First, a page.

WHITMAN — The Board of Selectmen on Tuesday, May 26, voted to provide a 2 percent cost of living adjustment (COLA) to town employees this year and to set the school assessment. The latter vote was 3-2, with Selectmen Dan Salvucci and Brian Bezanson voting against it.
Town Administrator Frank Lynam said language on the school assessment issue would not be inserted into the warrant until town counsel approves it.
The COLAs add $105,000 to the budget under a warrant article funded by free cash. There is $1,026,000 in free cash also being looked at for capital costs
The schools line in Article 2 now stands at $15,367,392.
“The budget was prepared under the assumption that we would be offering no COLAs this year and also under the assumption that we would reach an agreement for an assessment process [for] W-H and would have an assessment resulting from that agreement,” said Lynam, noting Hanson’s Town Meeting is no scheduled for July 20. He said everything Whitman has done has been predicated on the statutory method and four new teachers.
Selectman Dan Salvucci, noting that the school budget— adding the four teachers — increases Whitman’s assessment by $758,000. While Superintendent of Schools Jeffrey Szymaniak was able to trim that assessment increase by $211,000 — finding savings in other areas, he asked why Szymaniak doesn’t continue to do that to save even more funds.
He argued that, since Hanson is looking to an override to fund its portion of the school budget’s assessment compromise, that town should seek the full amount to pay for its full statutory formula obligation. Szymaniak should also continue to find areas, such as excess and deficiency where cuts have already been made, for potential savings, Salvucci argued, so Whitman can pay COLA to town employees as Hanson and the School District contracts are doing.
“There’s only so much money to find,” Selectman Justin Evans said. “It gets into the same problem of one-time money that we have every year.”
Selectmen Chairman Dr. Carl Kowalski said he saw the COLA, which he described as a good thing to do, is linked to accepting Szymaniak’s “hybrid” assessment and budget.
If the agreement method were still in place, Whitman’s budget share would have been $16.2 million, Selectman Randy LaMattina said.
“We do have a considerable savings entertaining this offer,” he said.
Selectman Brian Bezanson said that while town employees do deserve raises for their efforts to see the town through challenges posed by the pandemic, there are residents who have had income setbacks or job losses — and some have still not seen stimulus checks.
“While I believe that they deserve [raises], I would be hard-pressed to fight that fight to the citizens that are out of work right now — 25 or 30 percent unemployment,” he said. “I don’t believe that, in this crisis, anybody should get a raise.”
Lynam said he has noticed that the cost of living has increased dramatically over the past few months.
Selectmen on Tuesday, May 19 opted to wait until this week to vote on a compromise school budget splitting the increase in assessments to the two towns before moving to a statutory formula next year. Whitman’s assessment will increase by $211,000 for fiscal 2021.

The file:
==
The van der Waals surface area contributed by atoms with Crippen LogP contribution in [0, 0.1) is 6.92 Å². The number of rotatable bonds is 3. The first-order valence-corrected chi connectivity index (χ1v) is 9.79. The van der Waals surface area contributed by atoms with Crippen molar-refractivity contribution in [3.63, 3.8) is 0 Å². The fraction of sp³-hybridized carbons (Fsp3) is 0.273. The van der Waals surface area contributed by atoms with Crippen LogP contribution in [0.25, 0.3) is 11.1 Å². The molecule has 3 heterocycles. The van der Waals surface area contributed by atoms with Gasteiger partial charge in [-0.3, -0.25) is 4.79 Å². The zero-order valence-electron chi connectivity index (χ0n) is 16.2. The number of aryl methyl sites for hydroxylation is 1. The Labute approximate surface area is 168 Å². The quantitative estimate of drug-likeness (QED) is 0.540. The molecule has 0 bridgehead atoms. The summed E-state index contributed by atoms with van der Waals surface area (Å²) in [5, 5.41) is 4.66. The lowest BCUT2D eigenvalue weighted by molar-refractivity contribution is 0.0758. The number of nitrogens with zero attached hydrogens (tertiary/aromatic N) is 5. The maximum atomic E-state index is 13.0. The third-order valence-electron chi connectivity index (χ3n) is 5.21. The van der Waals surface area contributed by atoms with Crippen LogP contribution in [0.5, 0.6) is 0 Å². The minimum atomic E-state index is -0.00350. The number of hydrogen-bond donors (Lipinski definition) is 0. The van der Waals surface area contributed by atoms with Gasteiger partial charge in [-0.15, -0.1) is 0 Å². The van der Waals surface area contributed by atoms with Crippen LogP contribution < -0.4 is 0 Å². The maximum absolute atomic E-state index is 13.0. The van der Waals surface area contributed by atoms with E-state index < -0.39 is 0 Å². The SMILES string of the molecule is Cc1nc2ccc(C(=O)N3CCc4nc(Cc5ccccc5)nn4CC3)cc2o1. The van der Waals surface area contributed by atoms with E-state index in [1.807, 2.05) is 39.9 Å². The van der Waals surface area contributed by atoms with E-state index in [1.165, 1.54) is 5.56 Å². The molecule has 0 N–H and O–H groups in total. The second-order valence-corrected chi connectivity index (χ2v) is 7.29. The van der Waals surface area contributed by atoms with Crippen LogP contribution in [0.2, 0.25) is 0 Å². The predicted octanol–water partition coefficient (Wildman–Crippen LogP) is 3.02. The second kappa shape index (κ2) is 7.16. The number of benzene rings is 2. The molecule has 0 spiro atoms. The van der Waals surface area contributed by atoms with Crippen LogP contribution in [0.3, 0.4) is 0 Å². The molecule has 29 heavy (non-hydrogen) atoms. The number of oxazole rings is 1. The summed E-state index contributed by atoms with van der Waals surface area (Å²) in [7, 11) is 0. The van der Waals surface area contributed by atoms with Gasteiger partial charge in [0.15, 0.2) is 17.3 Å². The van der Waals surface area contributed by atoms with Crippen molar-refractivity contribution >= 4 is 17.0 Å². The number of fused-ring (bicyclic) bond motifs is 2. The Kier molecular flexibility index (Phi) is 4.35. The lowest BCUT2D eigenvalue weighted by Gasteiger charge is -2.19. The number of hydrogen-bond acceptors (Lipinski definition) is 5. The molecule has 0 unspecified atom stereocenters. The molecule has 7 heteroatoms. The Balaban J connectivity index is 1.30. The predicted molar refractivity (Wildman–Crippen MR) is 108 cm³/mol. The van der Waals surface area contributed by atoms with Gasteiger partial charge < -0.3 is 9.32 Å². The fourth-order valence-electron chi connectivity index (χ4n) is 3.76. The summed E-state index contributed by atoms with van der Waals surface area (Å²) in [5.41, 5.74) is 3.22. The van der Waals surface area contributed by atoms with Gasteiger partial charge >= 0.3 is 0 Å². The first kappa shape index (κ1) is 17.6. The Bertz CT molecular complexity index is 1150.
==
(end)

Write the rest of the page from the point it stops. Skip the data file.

Salvucci said he does not support the compromise because Whitman employees would be foregoing raises, while Hanson employees will not. Bezanson also expressed opposition to the agreement.
“We have to hold our line in the sand,” Bezanson said. “I can’t sleep at night knowing how this is going to go. I will vote no.”
LaMattina, meanwhile, had urged the board last week to wait for an opinion about the agreement’s legality by town counsel. Kowalski agreed, even as he described himself as leaning toward it, noting there is enough in free cash to cover the $211,000 as well as raises for town employees, if the town so decides. But, he said, Whitman may have to be sterner at the bargaining table in the future.
“If Whitman approves this … it’s doing a pretty solid service to the town of Hanson because if they were not to accept this, they get hit with a very big bill July 1,” LaMattina said. “When we talk about consensus and compromise, this would be a very solid offer by the town of Whitman.”
Bezanson also noted on May 26 that the Finance Committee is adamantly opposed to the 50/50 assessment plan.
“If we were to vote this tonight, their heads would be exploding,” Kowalski said.
“I heard a lot of diatribes and …” Bezanson said.
“… slander, maybe?” Kowalski said. “‘Frank has a law degree,’ ‘there are terrorists on the Board of Selectmen,’ is that what you’re talking about, Brian?”
While Bezanson said he agrees with the FinCom’s position on the 50/50 agreement, it presents a personal conflict for him. Kowalski agreed, but noted his long-standing support for education meant he would not object to helping the schools for another year.
“I’m leaning to one more time to make sure the kids don’t suffer,” LaMattina said.
Lynam said that, while the WHRHS street address is in Whitman, the building is entirely in Hanson, a fact that could threaten the opportunity to use the school’s gym for Town Meeting.
“With what we have to deal with in Whitman this year, I wouldn’t want to split those hairs,” Lynam said noting that legislation pending since May 4 to allow municipalities to go outside boundaries to find larger spaces to safely conduct town meetings, the current law could delay town meeting if the issue is not resolved. He is still working on locating the Town Meeting at the high school, however.